A Reformed Heart

Growing up in a B-P church, events commemorating the reformation were an annual “formality”. As regular as clockwork in the October of each year, we would commemorate the reformers; Martin Luther and his 95 theses, John Calvin, Ulrich Zwingli. I remember vividly that the reformation would take place close to October because our Sunday School lessons would often be punctuated by exasperated reminders that we were not to go around carving pumpkins or dressing up like vampires.

I must confess that most of the doctrines of the reformation flew above my head as a child. I shook my head obediently when taught about indulgences and nodded my head at Martin Luther pinning up his 95 theses in opposition to the corrupt practices of the church. But if you had asked my younger self if the reformation was as important as events such as Christmas and Easter? I would have disagreed!

It was only when I befriended more friends from other denominations in university that I began to examine what the reformation meant and realised how ironic it was that it had become such a formality to me. Let me share an anecdote.

In my first couple of months in university, I remember a Catholic professor asking me if I were a Christian. I affirmed it and added that I was a Protestant. His brusque response was, “what’s there to protest about?” I was rather miffed at that point and bit my tongue to keep from responding – “many things!”

There are many key differences between the Roman Catholic faith and the Christian faith, the most crucial one being that Christians believe that salvation is by grace alone [Ephesians 2:8-9]. To be clear, I do not mean to say that any conclusions about the salvation of an entire denomination of faith can or should be made – there may be, by God’s grace, some Roman Catholics who are saved, by placing their trust entirely on the atoning work of Christ. But the work of reformers has clearly exposed that Roman Catholic practices and beliefs, especially on the addition of works to the criteria for salvation, deviate from the teachings of the Bible. A blind eye cannot be turned to such a significant difference, even in the name of desiring harmony.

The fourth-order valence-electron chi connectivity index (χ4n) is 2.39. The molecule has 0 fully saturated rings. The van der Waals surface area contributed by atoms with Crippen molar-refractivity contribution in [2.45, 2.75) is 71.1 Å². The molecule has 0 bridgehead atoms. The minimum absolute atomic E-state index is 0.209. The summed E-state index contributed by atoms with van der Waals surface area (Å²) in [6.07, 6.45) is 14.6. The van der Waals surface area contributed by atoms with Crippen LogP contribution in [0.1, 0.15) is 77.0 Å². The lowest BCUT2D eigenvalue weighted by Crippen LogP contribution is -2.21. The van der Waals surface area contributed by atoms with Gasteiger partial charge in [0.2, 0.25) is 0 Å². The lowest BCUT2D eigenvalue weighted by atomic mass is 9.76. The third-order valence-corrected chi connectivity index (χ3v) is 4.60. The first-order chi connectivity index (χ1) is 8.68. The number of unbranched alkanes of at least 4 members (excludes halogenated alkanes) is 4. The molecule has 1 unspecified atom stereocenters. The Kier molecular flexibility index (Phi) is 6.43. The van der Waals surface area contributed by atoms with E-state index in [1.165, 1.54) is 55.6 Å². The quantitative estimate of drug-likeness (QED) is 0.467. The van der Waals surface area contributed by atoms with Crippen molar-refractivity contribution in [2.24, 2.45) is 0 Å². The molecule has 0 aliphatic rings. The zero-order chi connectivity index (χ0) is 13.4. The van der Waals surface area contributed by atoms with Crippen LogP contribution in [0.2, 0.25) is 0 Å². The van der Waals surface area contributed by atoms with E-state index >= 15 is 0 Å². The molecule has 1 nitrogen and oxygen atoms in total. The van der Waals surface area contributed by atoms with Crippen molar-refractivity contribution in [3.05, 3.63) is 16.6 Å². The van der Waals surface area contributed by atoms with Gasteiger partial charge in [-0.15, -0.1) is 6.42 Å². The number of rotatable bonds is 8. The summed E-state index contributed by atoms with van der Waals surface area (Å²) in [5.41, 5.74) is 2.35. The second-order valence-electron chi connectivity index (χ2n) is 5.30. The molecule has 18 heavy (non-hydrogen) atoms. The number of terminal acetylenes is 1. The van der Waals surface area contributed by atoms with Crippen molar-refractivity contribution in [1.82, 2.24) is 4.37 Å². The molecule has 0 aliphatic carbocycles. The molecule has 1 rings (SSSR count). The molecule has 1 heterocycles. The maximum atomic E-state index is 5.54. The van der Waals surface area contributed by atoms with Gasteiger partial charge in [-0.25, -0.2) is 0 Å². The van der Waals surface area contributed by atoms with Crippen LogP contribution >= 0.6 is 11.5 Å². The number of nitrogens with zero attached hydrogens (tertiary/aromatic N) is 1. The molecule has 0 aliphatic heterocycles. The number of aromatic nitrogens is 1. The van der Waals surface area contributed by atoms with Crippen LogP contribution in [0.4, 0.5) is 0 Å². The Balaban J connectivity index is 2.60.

It must be said also that while the historical reformation was primarily a response to the teachings of the Roman Catholic church, what was more remarkable was the spiritual revival that took place. What is striking about the reformation is that it was less about the outward reformation of practices but about a reformation of the heart.

Even though I call myself a “Protestant Christian”, I understand I too can easily fall prey to finding my salvation in a label or doctrine.

A heart that desires the sole glory of God, who understands salvation (as spelt out in Scripture alone) is by grace alone, faith alone, and through Christ alone, would naturally live a life that reflects that spiritual reality.

So, this October, while I listen noddingly to another recount of Martin Luther, my prayer is that my own faith would be strengthened and that I might gain a deeper experiential understanding of what it means that I am saved by grace alone, and that I am to live for Christ alone.

“Search me, O God, and know my heart: try me, and know my thoughts:
And see if there be any wicked way in me, and lead me in the way everlasting.”

Psalm 139:23-24